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Wind Power Projects Ignore Town Dock Fishermen

Town Dock Fishermen, like their counterparts across the Northeast, have struggled to remain afloat in the face of stringent regulations aimed at replenishing dwindling stocks of cod, flounder, and other species over the past three decades. Some diversified, relying on “underutilised” species like squid and whiting to augment their dwindling profits, while others retired or moved to land.

However, now that many species have recovered and government regulators are allowing fishermen to land more fish, the Town Dock Fishermen face a new threat: offshore wind power projects. Fishermen like Joe Gilbert, who owns four scallop and fishing boats based at the Town Dock, claim that federal officials are ignoring their concerns as they lease vast swaths of ocean floor off the Northeast coast to wind power companies.

Some of those stretches of bottom also serve as landing and transit zones for fishing vessels. He also said that he and other fishermen are not opposed to the development of green energy projects. Gilbert said, “A lot of people sacrificed a lot to rebuild a sustainable fishery and keep Stonington a vibrant fishing community. We’re racing forward with all these projects, with no science. This has never been done on this scale any place on earth.”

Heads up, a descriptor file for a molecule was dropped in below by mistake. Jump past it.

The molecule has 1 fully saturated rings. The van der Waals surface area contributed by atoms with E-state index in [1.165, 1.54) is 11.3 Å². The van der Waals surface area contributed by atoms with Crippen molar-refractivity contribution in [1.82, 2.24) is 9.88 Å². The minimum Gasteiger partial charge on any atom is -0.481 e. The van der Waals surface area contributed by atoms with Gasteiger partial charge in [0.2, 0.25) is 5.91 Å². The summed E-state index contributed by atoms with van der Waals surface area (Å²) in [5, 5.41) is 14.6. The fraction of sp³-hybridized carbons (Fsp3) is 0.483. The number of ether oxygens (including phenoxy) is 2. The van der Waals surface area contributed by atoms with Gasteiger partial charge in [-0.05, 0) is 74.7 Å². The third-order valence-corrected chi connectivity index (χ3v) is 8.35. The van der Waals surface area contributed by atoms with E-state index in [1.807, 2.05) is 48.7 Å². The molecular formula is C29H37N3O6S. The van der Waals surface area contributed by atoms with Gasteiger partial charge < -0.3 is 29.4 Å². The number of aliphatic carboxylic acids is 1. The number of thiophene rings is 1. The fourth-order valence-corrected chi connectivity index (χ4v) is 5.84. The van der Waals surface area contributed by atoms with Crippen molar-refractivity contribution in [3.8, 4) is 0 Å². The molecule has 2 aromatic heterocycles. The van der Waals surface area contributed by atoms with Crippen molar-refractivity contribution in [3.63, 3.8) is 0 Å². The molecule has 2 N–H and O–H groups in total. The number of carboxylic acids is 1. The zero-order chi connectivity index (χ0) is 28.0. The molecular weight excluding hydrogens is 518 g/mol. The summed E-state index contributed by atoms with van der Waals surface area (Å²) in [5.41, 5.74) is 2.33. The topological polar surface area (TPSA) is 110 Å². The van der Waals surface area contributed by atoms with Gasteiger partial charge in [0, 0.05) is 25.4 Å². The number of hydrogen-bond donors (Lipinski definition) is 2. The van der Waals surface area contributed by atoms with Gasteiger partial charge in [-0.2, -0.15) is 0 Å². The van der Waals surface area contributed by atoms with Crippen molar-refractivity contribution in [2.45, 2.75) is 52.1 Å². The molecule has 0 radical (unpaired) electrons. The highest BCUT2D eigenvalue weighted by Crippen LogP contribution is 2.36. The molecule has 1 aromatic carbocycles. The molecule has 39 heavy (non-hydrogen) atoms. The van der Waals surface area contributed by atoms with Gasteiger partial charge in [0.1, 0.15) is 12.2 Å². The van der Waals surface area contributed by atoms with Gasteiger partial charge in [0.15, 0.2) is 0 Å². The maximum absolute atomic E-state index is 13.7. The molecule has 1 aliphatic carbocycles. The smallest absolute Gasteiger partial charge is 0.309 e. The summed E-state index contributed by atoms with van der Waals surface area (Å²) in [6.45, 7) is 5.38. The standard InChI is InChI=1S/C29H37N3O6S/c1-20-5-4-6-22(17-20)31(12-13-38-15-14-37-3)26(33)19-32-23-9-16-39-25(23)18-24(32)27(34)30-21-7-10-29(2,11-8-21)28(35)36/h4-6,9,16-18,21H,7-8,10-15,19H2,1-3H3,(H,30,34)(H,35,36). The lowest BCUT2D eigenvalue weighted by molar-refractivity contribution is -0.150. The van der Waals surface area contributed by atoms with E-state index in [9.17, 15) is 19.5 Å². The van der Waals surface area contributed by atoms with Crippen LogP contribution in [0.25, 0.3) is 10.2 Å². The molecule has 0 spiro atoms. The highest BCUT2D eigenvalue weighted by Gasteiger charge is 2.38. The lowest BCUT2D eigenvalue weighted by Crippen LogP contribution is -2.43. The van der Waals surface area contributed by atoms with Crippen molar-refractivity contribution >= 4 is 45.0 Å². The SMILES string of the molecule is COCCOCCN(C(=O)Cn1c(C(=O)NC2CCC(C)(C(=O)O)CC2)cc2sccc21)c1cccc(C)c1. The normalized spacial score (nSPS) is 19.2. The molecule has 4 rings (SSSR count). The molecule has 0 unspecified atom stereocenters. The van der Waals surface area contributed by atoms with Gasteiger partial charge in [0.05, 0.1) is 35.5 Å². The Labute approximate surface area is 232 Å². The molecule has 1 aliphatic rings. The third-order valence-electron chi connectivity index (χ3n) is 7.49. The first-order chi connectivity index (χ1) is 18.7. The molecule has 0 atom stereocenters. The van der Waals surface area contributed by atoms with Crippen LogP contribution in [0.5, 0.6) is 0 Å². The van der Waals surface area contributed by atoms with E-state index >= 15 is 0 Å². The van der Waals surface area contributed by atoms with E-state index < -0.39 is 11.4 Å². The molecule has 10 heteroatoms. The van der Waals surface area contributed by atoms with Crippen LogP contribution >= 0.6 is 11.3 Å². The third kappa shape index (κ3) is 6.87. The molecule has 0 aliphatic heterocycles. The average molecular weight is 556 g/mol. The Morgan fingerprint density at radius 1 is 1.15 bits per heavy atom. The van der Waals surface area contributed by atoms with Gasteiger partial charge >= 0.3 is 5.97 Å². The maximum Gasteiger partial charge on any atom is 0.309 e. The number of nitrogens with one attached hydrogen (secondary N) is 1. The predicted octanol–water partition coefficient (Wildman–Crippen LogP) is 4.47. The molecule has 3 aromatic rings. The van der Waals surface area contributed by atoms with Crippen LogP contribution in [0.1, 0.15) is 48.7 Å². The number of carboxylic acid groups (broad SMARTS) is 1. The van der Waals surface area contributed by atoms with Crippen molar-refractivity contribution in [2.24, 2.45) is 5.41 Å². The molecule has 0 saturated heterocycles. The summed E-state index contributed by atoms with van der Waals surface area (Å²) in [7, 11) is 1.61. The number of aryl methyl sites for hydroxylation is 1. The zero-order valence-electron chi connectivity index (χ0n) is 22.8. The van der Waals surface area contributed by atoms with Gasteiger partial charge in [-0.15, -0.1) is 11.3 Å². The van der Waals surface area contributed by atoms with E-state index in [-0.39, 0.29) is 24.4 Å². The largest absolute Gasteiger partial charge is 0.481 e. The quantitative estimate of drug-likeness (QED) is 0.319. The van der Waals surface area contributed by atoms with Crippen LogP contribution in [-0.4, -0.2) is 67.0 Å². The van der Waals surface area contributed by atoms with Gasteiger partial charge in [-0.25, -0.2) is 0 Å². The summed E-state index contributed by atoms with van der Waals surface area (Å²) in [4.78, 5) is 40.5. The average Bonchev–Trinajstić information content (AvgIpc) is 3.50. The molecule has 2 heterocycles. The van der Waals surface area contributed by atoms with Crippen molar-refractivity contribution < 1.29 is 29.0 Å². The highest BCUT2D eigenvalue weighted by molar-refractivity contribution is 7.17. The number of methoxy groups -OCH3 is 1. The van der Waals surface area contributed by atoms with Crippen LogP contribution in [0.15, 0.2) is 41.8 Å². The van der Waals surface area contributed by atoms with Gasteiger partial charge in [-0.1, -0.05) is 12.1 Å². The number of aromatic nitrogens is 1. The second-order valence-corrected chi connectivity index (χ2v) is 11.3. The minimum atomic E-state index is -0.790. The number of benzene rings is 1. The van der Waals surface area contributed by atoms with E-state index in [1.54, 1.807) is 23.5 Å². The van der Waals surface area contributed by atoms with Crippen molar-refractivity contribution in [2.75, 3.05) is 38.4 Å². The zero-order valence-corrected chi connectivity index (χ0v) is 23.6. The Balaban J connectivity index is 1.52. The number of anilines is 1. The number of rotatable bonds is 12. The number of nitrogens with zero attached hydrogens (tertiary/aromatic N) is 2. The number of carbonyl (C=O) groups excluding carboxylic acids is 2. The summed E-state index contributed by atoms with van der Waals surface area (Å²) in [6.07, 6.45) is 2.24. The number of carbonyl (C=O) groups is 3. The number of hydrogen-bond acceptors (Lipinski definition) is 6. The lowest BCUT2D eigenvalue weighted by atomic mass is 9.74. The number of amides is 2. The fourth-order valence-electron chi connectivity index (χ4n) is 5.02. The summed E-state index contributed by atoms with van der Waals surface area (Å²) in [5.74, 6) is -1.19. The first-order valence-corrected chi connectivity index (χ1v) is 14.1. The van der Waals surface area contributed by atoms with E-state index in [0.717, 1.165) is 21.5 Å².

The turbines would be located in relatively shallow areas in order to fully utilise the wind energy capacity. Some of these spots just appear to be fish magnets. Gilbert went on to say that replacing one green, sustainable sector, such as fishing, with another made no sense. Bob Guzzo, a long-time Town Dock fisherman, claims that the federal government is giving away land that has been used to feed people for over 300 years.

Town Dock Fishermen are being told to negotiate with each company directly, rather than federal regulators integrating their concerns into the lease agreements for the various wind power projects, according to Gilbert.

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